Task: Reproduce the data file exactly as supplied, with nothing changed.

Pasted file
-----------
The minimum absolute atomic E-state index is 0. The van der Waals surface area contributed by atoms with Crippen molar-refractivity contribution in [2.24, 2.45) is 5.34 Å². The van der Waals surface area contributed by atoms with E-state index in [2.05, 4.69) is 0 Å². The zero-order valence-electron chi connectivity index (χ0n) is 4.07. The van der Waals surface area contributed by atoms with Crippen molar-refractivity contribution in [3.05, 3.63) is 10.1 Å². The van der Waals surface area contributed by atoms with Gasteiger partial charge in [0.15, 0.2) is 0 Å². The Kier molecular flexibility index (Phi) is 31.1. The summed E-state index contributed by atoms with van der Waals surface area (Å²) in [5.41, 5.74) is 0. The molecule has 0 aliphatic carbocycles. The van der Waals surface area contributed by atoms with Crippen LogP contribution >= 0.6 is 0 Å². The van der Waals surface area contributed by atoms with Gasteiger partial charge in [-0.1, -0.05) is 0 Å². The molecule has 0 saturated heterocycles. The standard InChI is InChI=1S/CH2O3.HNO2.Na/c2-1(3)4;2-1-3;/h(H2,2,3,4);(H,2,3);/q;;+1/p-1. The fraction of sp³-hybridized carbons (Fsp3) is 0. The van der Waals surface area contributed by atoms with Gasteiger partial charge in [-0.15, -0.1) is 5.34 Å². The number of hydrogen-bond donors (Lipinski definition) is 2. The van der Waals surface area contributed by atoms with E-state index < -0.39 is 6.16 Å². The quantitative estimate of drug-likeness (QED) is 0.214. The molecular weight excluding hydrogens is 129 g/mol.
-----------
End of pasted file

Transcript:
The minimum absolute atomic E-state index is 0. The van der Waals surface area contributed by atoms with Crippen molar-refractivity contribution in [2.24, 2.45) is 5.34 Å². The van der Waals surface area contributed by atoms with E-state index in [2.05, 4.69) is 0 Å². The zero-order valence-electron chi connectivity index (χ0n) is 4.07. The van der Waals surface area contributed by atoms with Crippen molar-refractivity contribution in [3.05, 3.63) is 10.1 Å². The van der Waals surface area contributed by atoms with Gasteiger partial charge in [0.15, 0.2) is 0 Å². The Kier molecular flexibility index (Phi) is 31.1. The summed E-state index contributed by atoms with van der Waals surface area (Å²) in [5.41, 5.74) is 0. The molecule has 0 aliphatic carbocycles. The van der Waals surface area contributed by atoms with Crippen LogP contribution >= 0.6 is 0 Å². The van der Waals surface area contributed by atoms with Gasteiger partial charge in [-0.1, -0.05) is 0 Å². The molecule has 0 saturated heterocycles. The standard InChI is InChI=1S/CH2O3.HNO2.Na/c2-1(3)4;2-1-3;/h(H2,2,3,4);(H,2,3);/q;;+1/p-1. The fraction of sp³-hybridized carbons (Fsp3) is 0. The van der Waals surface area contributed by atoms with Gasteiger partial charge in [-0.15, -0.1) is 5.34 Å². The number of hydrogen-bond donors (Lipinski definition) is 2. The van der Waals surface area contributed by atoms with E-state index < -0.39 is 6.16 Å². The quantitative estimate of drug-likeness (QED) is 0.214. The molecular weight excluding hydrogens is 129 g/mol.